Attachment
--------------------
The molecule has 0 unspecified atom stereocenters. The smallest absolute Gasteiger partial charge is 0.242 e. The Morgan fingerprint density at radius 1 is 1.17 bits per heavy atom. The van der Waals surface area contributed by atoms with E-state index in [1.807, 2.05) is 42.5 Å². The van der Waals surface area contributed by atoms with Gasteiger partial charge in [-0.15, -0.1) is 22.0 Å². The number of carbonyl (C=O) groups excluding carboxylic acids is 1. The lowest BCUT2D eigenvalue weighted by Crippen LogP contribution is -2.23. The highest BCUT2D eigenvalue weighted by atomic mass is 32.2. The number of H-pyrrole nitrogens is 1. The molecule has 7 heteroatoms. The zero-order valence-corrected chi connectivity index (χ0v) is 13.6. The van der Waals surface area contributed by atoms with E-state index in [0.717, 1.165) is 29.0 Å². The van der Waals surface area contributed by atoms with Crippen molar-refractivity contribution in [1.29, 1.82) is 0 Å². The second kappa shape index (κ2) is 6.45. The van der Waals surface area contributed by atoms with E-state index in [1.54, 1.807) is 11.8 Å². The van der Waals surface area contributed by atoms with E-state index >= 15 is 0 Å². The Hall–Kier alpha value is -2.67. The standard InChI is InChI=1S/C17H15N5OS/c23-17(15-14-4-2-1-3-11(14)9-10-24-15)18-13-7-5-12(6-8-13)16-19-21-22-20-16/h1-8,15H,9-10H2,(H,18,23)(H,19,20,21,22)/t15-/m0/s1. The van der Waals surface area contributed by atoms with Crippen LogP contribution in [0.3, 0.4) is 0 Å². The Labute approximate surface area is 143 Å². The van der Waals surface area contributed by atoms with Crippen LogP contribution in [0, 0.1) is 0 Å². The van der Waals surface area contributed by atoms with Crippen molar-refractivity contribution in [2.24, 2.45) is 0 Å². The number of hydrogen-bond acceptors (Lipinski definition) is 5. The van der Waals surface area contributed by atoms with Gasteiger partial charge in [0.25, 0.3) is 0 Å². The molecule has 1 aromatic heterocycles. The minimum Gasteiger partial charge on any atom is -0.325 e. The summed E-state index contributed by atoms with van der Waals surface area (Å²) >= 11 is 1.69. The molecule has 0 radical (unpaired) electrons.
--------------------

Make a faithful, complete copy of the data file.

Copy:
The molecule has 0 unspecified atom stereocenters. The smallest absolute Gasteiger partial charge is 0.242 e. The Morgan fingerprint density at radius 1 is 1.17 bits per heavy atom. The van der Waals surface area contributed by atoms with E-state index in [1.807, 2.05) is 42.5 Å². The van der Waals surface area contributed by atoms with Gasteiger partial charge in [-0.15, -0.1) is 22.0 Å². The number of carbonyl (C=O) groups excluding carboxylic acids is 1. The lowest BCUT2D eigenvalue weighted by Crippen LogP contribution is -2.23. The highest BCUT2D eigenvalue weighted by atomic mass is 32.2. The number of H-pyrrole nitrogens is 1. The molecule has 7 heteroatoms. The zero-order valence-corrected chi connectivity index (χ0v) is 13.6. The van der Waals surface area contributed by atoms with E-state index in [0.717, 1.165) is 29.0 Å². The van der Waals surface area contributed by atoms with Crippen molar-refractivity contribution in [1.29, 1.82) is 0 Å². The second kappa shape index (κ2) is 6.45. The van der Waals surface area contributed by atoms with E-state index in [1.54, 1.807) is 11.8 Å². The van der Waals surface area contributed by atoms with E-state index >= 15 is 0 Å². The Hall–Kier alpha value is -2.67. The standard InChI is InChI=1S/C17H15N5OS/c23-17(15-14-4-2-1-3-11(14)9-10-24-15)18-13-7-5-12(6-8-13)16-19-21-22-20-16/h1-8,15H,9-10H2,(H,18,23)(H,19,20,21,22)/t15-/m0/s1. The van der Waals surface area contributed by atoms with Crippen LogP contribution in [0.3, 0.4) is 0 Å². The Labute approximate surface area is 143 Å². The van der Waals surface area contributed by atoms with Crippen LogP contribution in [0, 0.1) is 0 Å². The van der Waals surface area contributed by atoms with Crippen molar-refractivity contribution in [2.24, 2.45) is 0 Å². The number of hydrogen-bond acceptors (Lipinski definition) is 5. The van der Waals surface area contributed by atoms with Gasteiger partial charge in [0.25, 0.3) is 0 Å². The molecule has 1 aromatic heterocycles. The minimum Gasteiger partial charge on any atom is -0.325 e. The summed E-state index contributed by atoms with van der Waals surface area (Å²) >= 11 is 1.69. The molecule has 0 radical (unpaired) electrons.